What's the story with the mysterious hum in Taos, New Mexico? I remember it was a popular subject among screwballs and scientists with nothing better to do in the early '90s, but I haven't heard much about it since. Is it a seismic phenomenon? Alien signals? Why can only certain people hear it and not others?
--Tokamak, via AOL
Little Ed forwarded your letter with the note, "What does the hum hum? If it was, like, 'Mandy' or something, this would tell us something fundamental about the cosmos. And scary." That Ed, always the alarmist. We alerted the New Mexico contingent of the Straight Dope Science Advisory Board, Ian and Jill. They reported as follows:
Neither Ian nor Jill had heard the hum, but Ian thought his mother had. On inquiring, however, he learned that it wasn't his mother, it was a friend of his mother, and said friend had heard it in Los Alamos, not Taos. But think about it: What's in Los Alamos? The atom bomb lab! Whoa.
There is (of course) the Taos Hum Homepage at www.eskimo.com/~billb/hum/hum.html. Perusing said page, Ian found that major hum foci include Calgary and, um, Detroit. Ian, listen. You think Taos hum, you think: resonating with the deep vibe of the universe! Whereas with the Detroit hum you think: too much truck traffic. Stick with Taos.
With the excuse of doing an errand for her job, Jill went to Taos to investigate the hum firsthand. She heard no hum, though she did note an unusually high incidence of Steve Miller singing about "the pompatus of love" on the radio. She asked some guy (admittedly in Santa Fe) if he'd heard the hum. Guy said no, but he'd heard about a hum at Richardson Bay in Tiburon, California, that turned out to be fish mating. Great, says I. Fucking fish. Memo to Jill: The locality of interest is Taos! T-A-O-S. Write this down.
Jill decided she should ask a Taos Indian about the hum, in case it figures in some ancient pueblo tradition. She drove out to the bridge over the Rio Grande gorge. The wind whistling through this bridge, her coworker Mark had previously informed her, is the source of the Taos hum. Jill knows that everything Mark says is total crap, but figured she had to start somewhere. There was a Taos tribal police car on the bridge because, as it turned out, somebody had thrown a dead body off it. Jill figured this was the perfect moment to ask the Native American cop about the Taos hum: "He said, 'Oh, it's an old, old story.' Bingo! I asked, 'How old?' I wanted some earth-mother-original-creation-hum kind of myth. He said, 'Oh, ten years or so.' Oh, well. He told me he can't hear it, and he doesn't know any Indian people who can. He stopped short of telling me it's a bunch of new-age white people's crap."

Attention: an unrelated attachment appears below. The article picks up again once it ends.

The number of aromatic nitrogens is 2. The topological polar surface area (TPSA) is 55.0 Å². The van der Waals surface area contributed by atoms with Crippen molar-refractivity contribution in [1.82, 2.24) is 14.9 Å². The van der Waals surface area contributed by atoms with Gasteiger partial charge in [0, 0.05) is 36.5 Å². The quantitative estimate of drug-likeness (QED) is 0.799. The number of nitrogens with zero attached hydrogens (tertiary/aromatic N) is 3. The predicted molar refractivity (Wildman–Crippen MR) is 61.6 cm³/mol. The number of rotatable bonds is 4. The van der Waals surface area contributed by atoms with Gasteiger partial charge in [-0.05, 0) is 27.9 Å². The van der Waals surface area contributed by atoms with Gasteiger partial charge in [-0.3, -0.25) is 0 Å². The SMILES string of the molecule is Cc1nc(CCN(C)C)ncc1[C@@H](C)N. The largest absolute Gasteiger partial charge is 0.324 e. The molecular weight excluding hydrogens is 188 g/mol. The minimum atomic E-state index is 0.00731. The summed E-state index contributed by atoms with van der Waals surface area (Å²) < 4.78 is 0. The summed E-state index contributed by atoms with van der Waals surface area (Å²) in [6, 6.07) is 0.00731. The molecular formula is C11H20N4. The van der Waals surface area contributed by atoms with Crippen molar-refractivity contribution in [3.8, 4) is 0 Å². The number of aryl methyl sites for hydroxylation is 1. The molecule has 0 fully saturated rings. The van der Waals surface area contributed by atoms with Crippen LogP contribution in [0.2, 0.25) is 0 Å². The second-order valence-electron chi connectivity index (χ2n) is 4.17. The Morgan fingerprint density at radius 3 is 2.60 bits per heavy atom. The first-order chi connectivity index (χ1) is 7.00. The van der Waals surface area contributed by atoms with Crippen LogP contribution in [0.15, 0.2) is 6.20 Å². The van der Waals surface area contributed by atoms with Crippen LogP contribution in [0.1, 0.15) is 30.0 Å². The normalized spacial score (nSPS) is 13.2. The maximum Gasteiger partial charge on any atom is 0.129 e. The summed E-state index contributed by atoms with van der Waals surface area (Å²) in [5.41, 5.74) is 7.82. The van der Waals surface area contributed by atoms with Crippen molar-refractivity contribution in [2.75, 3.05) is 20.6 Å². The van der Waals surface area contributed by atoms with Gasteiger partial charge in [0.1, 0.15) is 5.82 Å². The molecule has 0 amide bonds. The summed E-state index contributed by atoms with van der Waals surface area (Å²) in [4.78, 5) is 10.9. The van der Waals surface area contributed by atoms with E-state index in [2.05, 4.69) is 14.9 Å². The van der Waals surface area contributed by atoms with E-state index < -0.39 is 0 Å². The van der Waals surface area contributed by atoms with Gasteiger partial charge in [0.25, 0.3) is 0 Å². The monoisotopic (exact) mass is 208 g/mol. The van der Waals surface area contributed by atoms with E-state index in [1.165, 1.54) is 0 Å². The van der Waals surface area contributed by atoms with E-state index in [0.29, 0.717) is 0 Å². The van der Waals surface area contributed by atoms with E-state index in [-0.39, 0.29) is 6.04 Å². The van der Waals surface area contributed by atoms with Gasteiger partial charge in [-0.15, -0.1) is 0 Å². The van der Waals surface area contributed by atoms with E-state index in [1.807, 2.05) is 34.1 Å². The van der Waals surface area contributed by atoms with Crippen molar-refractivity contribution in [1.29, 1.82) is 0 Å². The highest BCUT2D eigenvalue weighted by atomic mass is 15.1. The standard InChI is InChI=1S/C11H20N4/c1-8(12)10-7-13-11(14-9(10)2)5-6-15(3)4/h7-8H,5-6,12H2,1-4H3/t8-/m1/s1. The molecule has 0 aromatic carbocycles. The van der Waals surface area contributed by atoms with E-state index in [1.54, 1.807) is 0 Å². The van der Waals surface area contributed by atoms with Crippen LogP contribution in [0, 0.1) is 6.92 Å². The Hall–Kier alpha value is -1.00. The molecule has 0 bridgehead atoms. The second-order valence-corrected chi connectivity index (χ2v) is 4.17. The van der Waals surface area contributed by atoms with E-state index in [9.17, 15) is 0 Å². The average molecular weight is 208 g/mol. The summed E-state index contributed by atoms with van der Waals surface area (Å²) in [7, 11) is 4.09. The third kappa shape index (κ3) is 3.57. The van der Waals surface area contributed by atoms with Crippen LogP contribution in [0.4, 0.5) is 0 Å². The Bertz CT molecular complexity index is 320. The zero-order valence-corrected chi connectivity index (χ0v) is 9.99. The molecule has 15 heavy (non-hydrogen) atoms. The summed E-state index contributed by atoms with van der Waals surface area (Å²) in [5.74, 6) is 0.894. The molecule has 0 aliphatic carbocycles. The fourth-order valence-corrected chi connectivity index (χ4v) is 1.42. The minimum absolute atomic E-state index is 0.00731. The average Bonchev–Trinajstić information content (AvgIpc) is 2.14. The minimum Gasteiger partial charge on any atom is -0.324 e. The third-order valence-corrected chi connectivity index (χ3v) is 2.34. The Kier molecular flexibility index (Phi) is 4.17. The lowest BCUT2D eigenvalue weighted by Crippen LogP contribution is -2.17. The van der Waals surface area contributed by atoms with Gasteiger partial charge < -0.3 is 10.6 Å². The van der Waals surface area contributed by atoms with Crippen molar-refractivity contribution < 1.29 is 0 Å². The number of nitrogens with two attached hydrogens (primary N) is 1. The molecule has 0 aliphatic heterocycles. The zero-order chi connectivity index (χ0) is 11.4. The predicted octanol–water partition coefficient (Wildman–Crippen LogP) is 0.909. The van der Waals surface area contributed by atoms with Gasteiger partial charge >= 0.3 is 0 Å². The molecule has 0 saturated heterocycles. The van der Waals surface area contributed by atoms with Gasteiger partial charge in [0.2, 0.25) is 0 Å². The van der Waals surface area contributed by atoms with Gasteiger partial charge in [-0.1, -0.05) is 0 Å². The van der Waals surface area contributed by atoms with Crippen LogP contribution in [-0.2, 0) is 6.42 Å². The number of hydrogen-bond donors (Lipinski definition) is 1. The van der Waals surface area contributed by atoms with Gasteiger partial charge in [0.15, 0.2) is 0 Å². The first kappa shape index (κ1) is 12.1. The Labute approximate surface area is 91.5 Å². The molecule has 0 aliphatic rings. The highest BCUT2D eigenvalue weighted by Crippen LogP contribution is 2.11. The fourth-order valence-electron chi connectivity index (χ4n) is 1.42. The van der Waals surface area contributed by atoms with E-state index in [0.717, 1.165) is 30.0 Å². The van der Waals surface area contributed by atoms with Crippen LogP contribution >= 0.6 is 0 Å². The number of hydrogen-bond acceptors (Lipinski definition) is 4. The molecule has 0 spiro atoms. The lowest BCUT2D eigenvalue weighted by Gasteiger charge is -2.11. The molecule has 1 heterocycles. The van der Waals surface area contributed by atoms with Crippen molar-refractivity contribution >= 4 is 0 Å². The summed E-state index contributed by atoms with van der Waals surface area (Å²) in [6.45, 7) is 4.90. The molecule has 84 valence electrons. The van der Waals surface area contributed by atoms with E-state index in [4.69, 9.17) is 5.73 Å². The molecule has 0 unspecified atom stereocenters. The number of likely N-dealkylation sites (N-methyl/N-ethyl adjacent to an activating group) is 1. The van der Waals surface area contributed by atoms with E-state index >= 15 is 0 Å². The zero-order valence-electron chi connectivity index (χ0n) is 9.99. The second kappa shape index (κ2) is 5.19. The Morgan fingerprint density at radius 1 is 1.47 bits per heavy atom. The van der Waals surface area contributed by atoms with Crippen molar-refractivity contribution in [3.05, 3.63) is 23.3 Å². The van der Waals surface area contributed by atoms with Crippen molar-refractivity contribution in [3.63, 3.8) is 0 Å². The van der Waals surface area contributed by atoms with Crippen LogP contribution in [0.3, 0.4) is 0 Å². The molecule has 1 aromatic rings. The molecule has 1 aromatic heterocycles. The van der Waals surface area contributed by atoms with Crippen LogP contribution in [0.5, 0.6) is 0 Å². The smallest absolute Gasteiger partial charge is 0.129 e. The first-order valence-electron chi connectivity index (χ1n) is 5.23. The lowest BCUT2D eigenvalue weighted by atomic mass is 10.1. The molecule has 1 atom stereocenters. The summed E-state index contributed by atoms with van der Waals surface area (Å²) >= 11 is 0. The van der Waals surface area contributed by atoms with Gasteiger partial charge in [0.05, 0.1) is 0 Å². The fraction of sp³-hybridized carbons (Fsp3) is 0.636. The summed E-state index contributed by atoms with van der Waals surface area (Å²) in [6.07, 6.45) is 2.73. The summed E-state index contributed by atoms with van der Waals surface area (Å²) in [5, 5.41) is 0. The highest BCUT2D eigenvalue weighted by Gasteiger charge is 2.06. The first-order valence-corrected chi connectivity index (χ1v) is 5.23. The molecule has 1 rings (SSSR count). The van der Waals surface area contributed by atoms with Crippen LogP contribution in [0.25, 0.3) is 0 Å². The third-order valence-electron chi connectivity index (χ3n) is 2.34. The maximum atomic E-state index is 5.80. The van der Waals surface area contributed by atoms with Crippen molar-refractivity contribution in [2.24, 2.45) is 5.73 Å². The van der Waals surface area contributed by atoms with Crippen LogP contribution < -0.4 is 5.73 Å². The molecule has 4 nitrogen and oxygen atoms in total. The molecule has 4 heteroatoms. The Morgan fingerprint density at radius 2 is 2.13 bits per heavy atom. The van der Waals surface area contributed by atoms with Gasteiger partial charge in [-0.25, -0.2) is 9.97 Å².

By now Jill was really getting into this and sent me a pile of clippings about the hum from the Albuquerque Journal. Seems the hum was first brought to public attention in 1992 by Taos residents who claimed they'd been hearing it for more than a year. Nine of twelve locals contacted by the paper said they'd heard it. The hum was said to sound like the distant idling of a diesel truck (a low rumble, in other words) and was very annoying. Theories about its source included "UFOs, spiritual rebirth, faulty sewage plants, secret underground mining, high-voltage power lines, and weapons testing."
The New Mexico congressional delegation--you remember what a big help they were investigating the alien spacecraft at Roswell--decided to harness the vast resources of the federal government to find out what caused the hum. However, the Pentagon denied all, and tests by scientists at Sandia and Los Alamos national laboratories, and at the University of New Mexico (your tax dollars at work!), failed to detect the hum's source. A survey of 7,000 Taos-area residents found that only 2 percent had heard it. You're thinking: You could probably find 2 percent who think they've got microchips implanted in their brains! Hmm. Hmmmmmmmmmmmmmm. Sorry, thought I heard something.
Anyway, UNM hearing researcher James Kelly tells me they've done enough investigation to know this is more than just wacky Taos residents eating funny mushrooms. For one thing, tests show all the hum hearers hear pretty much the same low-frequency tone, making it unlikely they're imagining it or suffering from ordinary tinnitus. Research continues. Sure, it's all in their heads. The question is, what's "it"?
Cecil Adams can deliver the Straight Dope on any topic. Write Cecil at the Chicago Reader, 11 E. Illinois, Chicago 60611, or e-mail him at email@example.com.